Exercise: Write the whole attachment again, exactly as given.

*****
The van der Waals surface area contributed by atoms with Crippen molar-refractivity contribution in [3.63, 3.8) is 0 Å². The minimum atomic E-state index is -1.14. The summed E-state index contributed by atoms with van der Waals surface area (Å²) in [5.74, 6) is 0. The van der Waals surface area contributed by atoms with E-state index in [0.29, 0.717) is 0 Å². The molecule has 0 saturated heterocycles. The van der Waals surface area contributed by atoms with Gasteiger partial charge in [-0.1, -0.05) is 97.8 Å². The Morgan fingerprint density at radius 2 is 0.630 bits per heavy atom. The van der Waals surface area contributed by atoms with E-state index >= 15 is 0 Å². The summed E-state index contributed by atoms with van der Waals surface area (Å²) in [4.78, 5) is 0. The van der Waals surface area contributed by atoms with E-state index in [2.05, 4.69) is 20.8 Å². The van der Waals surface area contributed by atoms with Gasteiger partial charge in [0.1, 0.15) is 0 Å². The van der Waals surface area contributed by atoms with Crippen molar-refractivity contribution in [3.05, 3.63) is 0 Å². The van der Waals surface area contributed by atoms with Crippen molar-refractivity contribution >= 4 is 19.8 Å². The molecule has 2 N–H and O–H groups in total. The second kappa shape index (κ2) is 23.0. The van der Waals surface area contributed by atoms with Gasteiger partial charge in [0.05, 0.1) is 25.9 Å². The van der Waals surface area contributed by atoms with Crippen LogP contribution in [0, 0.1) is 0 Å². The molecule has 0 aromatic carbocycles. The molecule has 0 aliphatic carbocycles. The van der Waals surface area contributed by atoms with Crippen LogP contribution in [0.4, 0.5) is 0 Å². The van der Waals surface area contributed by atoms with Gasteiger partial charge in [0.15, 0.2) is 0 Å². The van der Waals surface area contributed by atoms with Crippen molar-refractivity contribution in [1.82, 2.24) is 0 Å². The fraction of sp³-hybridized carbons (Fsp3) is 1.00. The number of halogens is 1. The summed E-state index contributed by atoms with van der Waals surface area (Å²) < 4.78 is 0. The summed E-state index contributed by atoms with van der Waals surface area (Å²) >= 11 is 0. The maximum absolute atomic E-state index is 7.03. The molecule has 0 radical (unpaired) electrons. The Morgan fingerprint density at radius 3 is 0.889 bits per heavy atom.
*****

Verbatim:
The van der Waals surface area contributed by atoms with Crippen molar-refractivity contribution in [3.63, 3.8) is 0 Å². The minimum atomic E-state index is -1.14. The summed E-state index contributed by atoms with van der Waals surface area (Å²) in [5.74, 6) is 0. The van der Waals surface area contributed by atoms with E-state index in [0.29, 0.717) is 0 Å². The molecule has 0 saturated heterocycles. The van der Waals surface area contributed by atoms with Gasteiger partial charge in [-0.1, -0.05) is 97.8 Å². The Morgan fingerprint density at radius 2 is 0.630 bits per heavy atom. The van der Waals surface area contributed by atoms with E-state index >= 15 is 0 Å². The summed E-state index contributed by atoms with van der Waals surface area (Å²) in [4.78, 5) is 0. The van der Waals surface area contributed by atoms with E-state index in [2.05, 4.69) is 20.8 Å². The van der Waals surface area contributed by atoms with Gasteiger partial charge in [0.1, 0.15) is 0 Å². The van der Waals surface area contributed by atoms with Crippen molar-refractivity contribution in [3.05, 3.63) is 0 Å². The van der Waals surface area contributed by atoms with Crippen molar-refractivity contribution >= 4 is 19.8 Å². The molecule has 2 N–H and O–H groups in total. The second kappa shape index (κ2) is 23.0. The van der Waals surface area contributed by atoms with Gasteiger partial charge in [0.05, 0.1) is 25.9 Å². The van der Waals surface area contributed by atoms with Crippen LogP contribution in [0, 0.1) is 0 Å². The molecule has 0 aromatic carbocycles. The molecule has 0 aliphatic carbocycles. The van der Waals surface area contributed by atoms with Crippen LogP contribution in [0.4, 0.5) is 0 Å². The van der Waals surface area contributed by atoms with Gasteiger partial charge in [0.15, 0.2) is 0 Å². The van der Waals surface area contributed by atoms with Crippen molar-refractivity contribution in [1.82, 2.24) is 0 Å². The fraction of sp³-hybridized carbons (Fsp3) is 1.00. The number of halogens is 1. The summed E-state index contributed by atoms with van der Waals surface area (Å²) < 4.78 is 0. The summed E-state index contributed by atoms with van der Waals surface area (Å²) >= 11 is 0. The maximum absolute atomic E-state index is 7.03. The molecule has 0 radical (unpaired) electrons. The Morgan fingerprint density at radius 3 is 0.889 bits per heavy atom.